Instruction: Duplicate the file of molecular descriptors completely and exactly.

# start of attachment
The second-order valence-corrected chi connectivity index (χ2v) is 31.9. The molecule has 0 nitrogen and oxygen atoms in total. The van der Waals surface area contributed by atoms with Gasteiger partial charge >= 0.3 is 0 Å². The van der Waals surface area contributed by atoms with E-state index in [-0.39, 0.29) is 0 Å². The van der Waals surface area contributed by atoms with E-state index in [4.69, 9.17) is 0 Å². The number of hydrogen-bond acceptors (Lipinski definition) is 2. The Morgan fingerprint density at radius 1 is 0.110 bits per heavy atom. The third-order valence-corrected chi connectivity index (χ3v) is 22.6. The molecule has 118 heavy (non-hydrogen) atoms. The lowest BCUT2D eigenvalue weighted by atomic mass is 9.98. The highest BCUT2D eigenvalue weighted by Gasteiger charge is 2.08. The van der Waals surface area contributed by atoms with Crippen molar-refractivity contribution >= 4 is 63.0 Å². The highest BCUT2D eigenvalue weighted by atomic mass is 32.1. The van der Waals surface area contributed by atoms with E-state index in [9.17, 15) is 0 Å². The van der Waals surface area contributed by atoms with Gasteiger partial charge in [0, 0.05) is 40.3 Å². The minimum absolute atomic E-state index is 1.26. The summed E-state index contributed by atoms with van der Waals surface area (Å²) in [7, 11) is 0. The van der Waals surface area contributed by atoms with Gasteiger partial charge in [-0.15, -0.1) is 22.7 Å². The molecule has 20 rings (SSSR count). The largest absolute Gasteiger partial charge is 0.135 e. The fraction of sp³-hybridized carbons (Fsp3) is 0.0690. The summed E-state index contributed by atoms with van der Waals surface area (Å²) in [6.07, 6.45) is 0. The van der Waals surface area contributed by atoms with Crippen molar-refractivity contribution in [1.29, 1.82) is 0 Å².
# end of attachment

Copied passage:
The second-order valence-corrected chi connectivity index (χ2v) is 31.9. The molecule has 0 nitrogen and oxygen atoms in total. The van der Waals surface area contributed by atoms with Gasteiger partial charge >= 0.3 is 0 Å². The van der Waals surface area contributed by atoms with E-state index in [-0.39, 0.29) is 0 Å². The van der Waals surface area contributed by atoms with E-state index in [4.69, 9.17) is 0 Å². The number of hydrogen-bond acceptors (Lipinski definition) is 2. The Morgan fingerprint density at radius 1 is 0.110 bits per heavy atom. The third-order valence-corrected chi connectivity index (χ3v) is 22.6. The molecule has 118 heavy (non-hydrogen) atoms. The lowest BCUT2D eigenvalue weighted by atomic mass is 9.98. The highest BCUT2D eigenvalue weighted by Gasteiger charge is 2.08. The van der Waals surface area contributed by atoms with Crippen molar-refractivity contribution >= 4 is 63.0 Å². The highest BCUT2D eigenvalue weighted by atomic mass is 32.1. The van der Waals surface area contributed by atoms with E-state index in [9.17, 15) is 0 Å². The van der Waals surface area contributed by atoms with Gasteiger partial charge in [0, 0.05) is 40.3 Å². The minimum absolute atomic E-state index is 1.26. The summed E-state index contributed by atoms with van der Waals surface area (Å²) in [7, 11) is 0. The van der Waals surface area contributed by atoms with Gasteiger partial charge in [-0.15, -0.1) is 22.7 Å². The molecule has 20 rings (SSSR count). The largest absolute Gasteiger partial charge is 0.135 e. The fraction of sp³-hybridized carbons (Fsp3) is 0.0690. The summed E-state index contributed by atoms with van der Waals surface area (Å²) in [6.07, 6.45) is 0. The van der Waals surface area contributed by atoms with Crippen molar-refractivity contribution in [1.29, 1.82) is 0 Å².